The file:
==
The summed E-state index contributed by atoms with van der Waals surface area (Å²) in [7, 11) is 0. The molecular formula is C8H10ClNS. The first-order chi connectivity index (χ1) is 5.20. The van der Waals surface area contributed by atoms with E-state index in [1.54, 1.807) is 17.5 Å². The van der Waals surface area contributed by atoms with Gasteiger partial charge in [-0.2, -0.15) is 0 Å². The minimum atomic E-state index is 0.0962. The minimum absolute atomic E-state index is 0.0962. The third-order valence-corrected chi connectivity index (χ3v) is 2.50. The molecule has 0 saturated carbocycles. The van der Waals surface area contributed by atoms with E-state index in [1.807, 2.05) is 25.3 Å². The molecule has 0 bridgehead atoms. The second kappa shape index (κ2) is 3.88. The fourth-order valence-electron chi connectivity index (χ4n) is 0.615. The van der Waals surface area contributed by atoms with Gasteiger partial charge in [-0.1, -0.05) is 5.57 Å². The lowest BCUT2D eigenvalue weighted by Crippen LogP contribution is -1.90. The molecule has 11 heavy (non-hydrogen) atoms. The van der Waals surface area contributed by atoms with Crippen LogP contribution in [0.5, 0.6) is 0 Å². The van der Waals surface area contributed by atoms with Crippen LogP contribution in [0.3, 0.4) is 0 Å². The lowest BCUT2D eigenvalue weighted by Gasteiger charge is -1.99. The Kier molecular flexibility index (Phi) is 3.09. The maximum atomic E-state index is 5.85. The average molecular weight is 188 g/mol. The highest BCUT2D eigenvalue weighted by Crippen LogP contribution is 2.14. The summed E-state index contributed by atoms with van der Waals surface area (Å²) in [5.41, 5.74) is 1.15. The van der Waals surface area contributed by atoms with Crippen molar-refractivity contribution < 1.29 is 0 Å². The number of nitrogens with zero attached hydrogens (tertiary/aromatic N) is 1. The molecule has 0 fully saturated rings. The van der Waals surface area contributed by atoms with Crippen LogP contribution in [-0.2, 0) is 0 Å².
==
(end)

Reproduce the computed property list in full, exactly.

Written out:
The summed E-state index contributed by atoms with van der Waals surface area (Å²) in [7, 11) is 0. The molecular formula is C8H10ClNS. The first-order chi connectivity index (χ1) is 5.20. The van der Waals surface area contributed by atoms with E-state index in [1.54, 1.807) is 17.5 Å². The van der Waals surface area contributed by atoms with Gasteiger partial charge in [-0.2, -0.15) is 0 Å². The minimum atomic E-state index is 0.0962. The minimum absolute atomic E-state index is 0.0962. The third-order valence-corrected chi connectivity index (χ3v) is 2.50. The molecule has 0 saturated carbocycles. The van der Waals surface area contributed by atoms with E-state index in [1.807, 2.05) is 25.3 Å². The molecule has 0 bridgehead atoms. The second kappa shape index (κ2) is 3.88. The fourth-order valence-electron chi connectivity index (χ4n) is 0.615. The van der Waals surface area contributed by atoms with Gasteiger partial charge in [-0.1, -0.05) is 5.57 Å². The lowest BCUT2D eigenvalue weighted by Crippen LogP contribution is -1.90. The molecule has 11 heavy (non-hydrogen) atoms. The van der Waals surface area contributed by atoms with Crippen LogP contribution in [0.5, 0.6) is 0 Å². The van der Waals surface area contributed by atoms with Crippen LogP contribution in [0.3, 0.4) is 0 Å². The lowest BCUT2D eigenvalue weighted by Gasteiger charge is -1.99. The Kier molecular flexibility index (Phi) is 3.09. The maximum atomic E-state index is 5.85. The average molecular weight is 188 g/mol. The highest BCUT2D eigenvalue weighted by Crippen LogP contribution is 2.14. The summed E-state index contributed by atoms with van der Waals surface area (Å²) in [5.41, 5.74) is 1.15. The van der Waals surface area contributed by atoms with Crippen molar-refractivity contribution < 1.29 is 0 Å². The number of nitrogens with zero attached hydrogens (tertiary/aromatic N) is 1. The molecule has 0 fully saturated rings. The van der Waals surface area contributed by atoms with Crippen LogP contribution in [-0.2, 0) is 0 Å².